It is possible that knowing more about people’s care over time won’t help. It is possible that all care is planned to best meet everyone’s needs, and that the amazing people who work in social care are all providing the best for everyone they support. This is unlikely though, because if this were the case then surely every care provider would be rated as providing outstanding care by the regulator.
There is no doubt that Government made a mistake in moving COVID-19-positive people from hospitals into care homes. In many cases, no one knew that the person had COVID-19, but in some cases the hospital did know and the care home was not informed.
Mistakes will always happen, but data could have saved lives. Firstly, if records were joined up between social care and health care then what the hospital knew would have been available to the care home. Secondly, if Government had known earlier the mortality rate in care homes, they could have acted faster.
Both of these situations are being addressed, but there is a great risk to social care that the solution will be health-led, and not fit for purpose for the social care sector.
Neither social care nor health care have consistent methods for handling data, but social care has a massive data void, and this leads Government to believe that health care should lead the way.
The future is digital
On 15th July, a group of social care providers started collating information from their care management systems regarding checking for COVID-19 and testing rates, and this information is being sent daily to NHS Digital to help Government make informed decisions. There was a question recently from NHS Digital about whether flu injections could also be collated, and this seems a simple and obvious addition.
The possibilities are endless, and the opportunity for UK social care to become a leading source of data to help improve outcomes for vulnerable people is within our grasp. The only things standing in our way are the vision to work out what data to collate and the commitment from care providers to use and share digital information.
Digitally connecting social care and healthcare is going to be part of the future. The NHS is enabling the ability to communicate information and there are several pathfinder pilots to connect information based on the Digital Red Bag, GP Connect and Shared Care Record. Social care providers will need to adopt digital clinical systems to take advantage of these connections, and providers of digital clinical systems will need to connect them to health care services, but once everyone is connected then information will be able to flow between social care and healthcare to the benefit of the people being cared for.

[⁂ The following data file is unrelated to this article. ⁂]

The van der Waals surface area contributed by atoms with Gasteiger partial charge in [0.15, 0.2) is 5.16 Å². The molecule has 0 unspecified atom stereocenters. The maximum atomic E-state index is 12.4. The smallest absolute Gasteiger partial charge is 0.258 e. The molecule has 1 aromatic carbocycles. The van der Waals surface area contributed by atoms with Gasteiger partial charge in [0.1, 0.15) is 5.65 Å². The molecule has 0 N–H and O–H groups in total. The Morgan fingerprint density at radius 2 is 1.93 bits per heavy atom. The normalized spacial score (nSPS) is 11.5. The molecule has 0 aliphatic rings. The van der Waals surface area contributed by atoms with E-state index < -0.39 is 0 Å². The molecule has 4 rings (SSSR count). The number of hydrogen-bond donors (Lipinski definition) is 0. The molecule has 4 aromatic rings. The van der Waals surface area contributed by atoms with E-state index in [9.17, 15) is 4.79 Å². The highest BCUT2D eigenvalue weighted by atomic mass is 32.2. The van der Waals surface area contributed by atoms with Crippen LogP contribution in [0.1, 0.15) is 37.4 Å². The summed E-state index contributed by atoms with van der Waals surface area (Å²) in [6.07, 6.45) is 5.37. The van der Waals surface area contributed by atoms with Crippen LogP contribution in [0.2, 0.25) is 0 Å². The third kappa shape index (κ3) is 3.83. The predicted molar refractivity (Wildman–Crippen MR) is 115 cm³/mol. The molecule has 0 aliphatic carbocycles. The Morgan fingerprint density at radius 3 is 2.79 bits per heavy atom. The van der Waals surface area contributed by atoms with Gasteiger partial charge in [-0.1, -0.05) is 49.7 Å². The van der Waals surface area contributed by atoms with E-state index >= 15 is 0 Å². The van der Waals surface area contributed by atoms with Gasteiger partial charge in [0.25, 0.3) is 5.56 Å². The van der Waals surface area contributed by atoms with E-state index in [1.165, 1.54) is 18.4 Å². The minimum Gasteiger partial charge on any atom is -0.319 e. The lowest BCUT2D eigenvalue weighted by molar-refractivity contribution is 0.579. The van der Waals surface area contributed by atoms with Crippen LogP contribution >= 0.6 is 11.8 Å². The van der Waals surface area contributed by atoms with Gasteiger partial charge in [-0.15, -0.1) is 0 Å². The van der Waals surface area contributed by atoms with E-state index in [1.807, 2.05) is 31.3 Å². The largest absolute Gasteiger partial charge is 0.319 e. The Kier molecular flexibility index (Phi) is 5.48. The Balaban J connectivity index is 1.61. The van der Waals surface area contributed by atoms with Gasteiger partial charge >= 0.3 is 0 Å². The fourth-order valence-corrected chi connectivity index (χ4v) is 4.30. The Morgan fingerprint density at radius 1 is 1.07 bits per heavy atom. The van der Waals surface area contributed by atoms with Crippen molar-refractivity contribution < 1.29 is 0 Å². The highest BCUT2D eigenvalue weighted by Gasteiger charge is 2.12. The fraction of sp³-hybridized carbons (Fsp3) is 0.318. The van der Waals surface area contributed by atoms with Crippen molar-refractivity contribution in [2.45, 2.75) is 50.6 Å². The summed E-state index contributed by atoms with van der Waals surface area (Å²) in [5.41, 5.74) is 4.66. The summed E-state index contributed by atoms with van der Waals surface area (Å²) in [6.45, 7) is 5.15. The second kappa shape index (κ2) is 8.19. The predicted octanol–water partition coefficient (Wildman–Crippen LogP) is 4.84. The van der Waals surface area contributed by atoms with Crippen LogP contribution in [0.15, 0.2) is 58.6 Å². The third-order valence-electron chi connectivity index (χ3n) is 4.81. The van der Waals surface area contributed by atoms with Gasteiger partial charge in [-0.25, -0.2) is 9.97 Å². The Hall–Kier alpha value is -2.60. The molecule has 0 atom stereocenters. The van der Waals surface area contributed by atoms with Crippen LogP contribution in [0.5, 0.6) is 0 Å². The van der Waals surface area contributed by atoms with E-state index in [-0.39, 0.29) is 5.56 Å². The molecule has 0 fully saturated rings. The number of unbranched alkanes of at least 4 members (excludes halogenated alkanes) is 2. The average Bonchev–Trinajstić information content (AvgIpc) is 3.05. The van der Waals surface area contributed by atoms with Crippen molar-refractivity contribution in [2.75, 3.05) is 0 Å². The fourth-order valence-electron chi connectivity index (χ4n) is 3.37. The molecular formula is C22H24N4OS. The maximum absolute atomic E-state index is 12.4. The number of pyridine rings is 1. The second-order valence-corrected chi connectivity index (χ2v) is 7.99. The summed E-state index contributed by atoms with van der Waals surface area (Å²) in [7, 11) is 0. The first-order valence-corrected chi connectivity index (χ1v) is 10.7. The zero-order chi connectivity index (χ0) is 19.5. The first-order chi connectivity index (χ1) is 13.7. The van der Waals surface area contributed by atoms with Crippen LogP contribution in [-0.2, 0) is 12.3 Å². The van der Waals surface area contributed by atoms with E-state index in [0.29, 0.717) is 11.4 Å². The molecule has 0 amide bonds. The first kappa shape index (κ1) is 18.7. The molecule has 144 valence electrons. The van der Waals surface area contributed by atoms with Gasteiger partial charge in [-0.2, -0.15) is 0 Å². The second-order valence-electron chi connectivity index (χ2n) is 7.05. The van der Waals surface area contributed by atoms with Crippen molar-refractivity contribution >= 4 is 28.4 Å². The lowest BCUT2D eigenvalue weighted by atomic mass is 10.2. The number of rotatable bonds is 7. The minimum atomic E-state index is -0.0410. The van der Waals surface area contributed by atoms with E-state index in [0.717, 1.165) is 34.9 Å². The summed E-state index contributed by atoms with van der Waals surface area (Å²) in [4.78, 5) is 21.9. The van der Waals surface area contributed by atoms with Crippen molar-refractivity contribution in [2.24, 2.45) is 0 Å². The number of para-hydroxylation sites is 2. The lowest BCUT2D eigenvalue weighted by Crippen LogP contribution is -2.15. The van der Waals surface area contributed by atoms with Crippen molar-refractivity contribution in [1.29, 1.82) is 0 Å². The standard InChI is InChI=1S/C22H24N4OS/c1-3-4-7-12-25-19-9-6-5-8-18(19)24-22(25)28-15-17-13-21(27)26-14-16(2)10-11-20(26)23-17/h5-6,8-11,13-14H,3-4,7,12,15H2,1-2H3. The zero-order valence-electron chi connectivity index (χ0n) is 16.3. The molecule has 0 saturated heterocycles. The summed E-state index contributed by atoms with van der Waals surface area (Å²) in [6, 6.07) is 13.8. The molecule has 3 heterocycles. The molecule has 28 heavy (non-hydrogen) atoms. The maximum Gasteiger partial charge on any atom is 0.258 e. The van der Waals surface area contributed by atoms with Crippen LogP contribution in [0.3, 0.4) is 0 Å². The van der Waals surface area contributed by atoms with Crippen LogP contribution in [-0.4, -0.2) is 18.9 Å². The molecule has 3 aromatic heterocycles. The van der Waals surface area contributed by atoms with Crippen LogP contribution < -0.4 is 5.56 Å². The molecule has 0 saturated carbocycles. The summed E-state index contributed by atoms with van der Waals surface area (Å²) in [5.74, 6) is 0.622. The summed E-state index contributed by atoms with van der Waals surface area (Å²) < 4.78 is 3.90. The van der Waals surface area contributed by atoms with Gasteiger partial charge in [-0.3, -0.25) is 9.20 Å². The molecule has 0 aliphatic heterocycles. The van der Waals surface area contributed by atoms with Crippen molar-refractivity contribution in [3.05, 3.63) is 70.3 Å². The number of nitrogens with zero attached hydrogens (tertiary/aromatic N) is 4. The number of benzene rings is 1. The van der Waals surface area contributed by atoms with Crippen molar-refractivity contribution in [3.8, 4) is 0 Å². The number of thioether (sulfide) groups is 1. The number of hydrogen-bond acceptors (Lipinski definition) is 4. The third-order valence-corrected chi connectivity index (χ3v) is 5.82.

When going to hospital, NHS staff will know when someone is arriving before they get there. The NHS might already know the medication someone is prescribed, but there is a host of information that the social care provider knows about each person that would be useful to the NHS. In return, when someone is discharged from hospital then everything the NHS knows will be available to the care provider, including medication and food allergies. Working together, the data set for a vulnerable person will become far richer, and people will be able to receive the care they need more effectively.
Other countries are already showing the benefits of connected health care and social care and there is little doubt that the UK will achieve this in time. Social care providers are being encouraged to communicate to the NHS by email using NHSmail, but this is only the first step.
Interconnected data between social care and the NHS will become the norm and there will come a time when keeping digital clinical records in social care will become mandatory. It may not be this year, but the digital revolution has not only started, it is gaining pace, and the benefits are becoming increasingly visible across government and the NHS.